Jason Zander replied to that email I sent him on Friday. I'm glad he responded, but to be honest, he's being way too evasive. Here's what he wrote:
Hello Rei – Thank you for your mail. I appreciate your feedback and passion on this subject. The .NET Framework has always provided rich feature support in several areas such as engine and base class libraries, web, presentation, data, xml, and networking (including web services). In each new release we strive to add additional support to match new standards and incorporate features our developers request to make their jobs easier. The main “pillars” in what we referred to as ‘WinFX’ historically represent advancements in several of these feature areas. For example, Windows Presentation Foundation provides a new presentation technology and Windows Communication Foundation provides advanced web services support. Windows Workflow and CardSpace add business process workflow and a new security identity system to the Framework. As such, we’ve always thought of these technologies as advances to the core .NET Framework and not simply an adjacent technology. Having two names for the technology has proven to be very confusing and hence we have always been on a path to figure out one name to advance. In the end we decided to continue the .NET brand, in which we have made a significant investment in since its release in 2001.
Given this as context, I do not think having both a .NET Framework and WinFX as separate entities will be clear since each new version of the framework support is advancing key feature areas. For example, as the industry advances the WS* protocols, what software would I install to get that support? Is it only in WinFX? Only in .NET Framework? Both? With our naming clarified, the answer will always be a latest version of the .NET Framework.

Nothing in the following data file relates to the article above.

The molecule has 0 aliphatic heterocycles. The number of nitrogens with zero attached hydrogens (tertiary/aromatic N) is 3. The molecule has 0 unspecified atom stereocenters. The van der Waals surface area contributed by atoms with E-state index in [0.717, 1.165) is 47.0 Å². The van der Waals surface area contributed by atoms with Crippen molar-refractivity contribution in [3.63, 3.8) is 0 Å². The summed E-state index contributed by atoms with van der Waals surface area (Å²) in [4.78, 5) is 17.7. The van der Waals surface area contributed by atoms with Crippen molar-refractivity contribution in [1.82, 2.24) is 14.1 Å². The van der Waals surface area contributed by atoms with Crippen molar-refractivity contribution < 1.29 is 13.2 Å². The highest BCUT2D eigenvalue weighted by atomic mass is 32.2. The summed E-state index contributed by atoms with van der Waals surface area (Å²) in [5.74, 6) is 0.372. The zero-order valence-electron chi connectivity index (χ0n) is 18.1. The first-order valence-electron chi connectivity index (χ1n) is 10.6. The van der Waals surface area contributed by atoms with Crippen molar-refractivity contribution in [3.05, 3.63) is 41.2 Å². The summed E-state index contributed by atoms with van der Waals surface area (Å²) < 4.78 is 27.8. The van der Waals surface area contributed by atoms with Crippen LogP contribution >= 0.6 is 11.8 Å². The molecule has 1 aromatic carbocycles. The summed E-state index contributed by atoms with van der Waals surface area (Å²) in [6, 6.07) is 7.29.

In reading through your feedback, I see a few specific concerns that center around the use of the major version number as an indicator for the CLR version. Using 2.1 or 2.5 would clearly indicate that both are based upon CLR 2.0. But let’s look at a couple of the related concerns you brought up:
• Why not create a brand new version and call it 2.1? The CLR binding mechanism treats major.minor as distinct values for version binding. That means if we created a 2.x release with one installer, it would have to be installed side by side with 2.0 to work. This solution creates a new set of work for everyone: new tools to target both 2.0 and 2.x, another full framework to deploy to end users and in the enterprise, etc. Our goal with using the base 2.0 engine is to not restart that clock and introduce a new version to have to target. Using 2.5 (your second option) is really the same as this one, but giving an allowance to a bigger version gap to help indicate the scope of the features added.
• Which version of C# do I use? We implemented side by side technology to help with versioning and application compatibility. Because of this, even if we were to name the version of the .NET FX with LINQ support 2.7, there would still be a new C# compiler with this build. You will have the same set of installer issues and multi-targeting of compilers.
• The use of V3 instead of V2 seems to indicate V2 is already obsolete. I understand your concern on this one and the type of confusion it could cause. I do worry about the counter issue: if major versions of the software come out now and in the future but we only change the minor version number, it belies the major investment and advancements we have made in the system and could lead those not as familiar with .NET as yourself to underestimate our commitment to the platform.
I’m sure you have already seen it, but I recorded a Channel 9 video in July to cover a lot of these topics which may be useful for review:
Thanks again for your feedback and passion on this topic, and for using .NET! I hope I have been able to clarify some of our decision making process and rationale for the plan we are executing on.
Last Visit: 31-Dec-99 18:00 Last Update: 2-Sep-15 16:14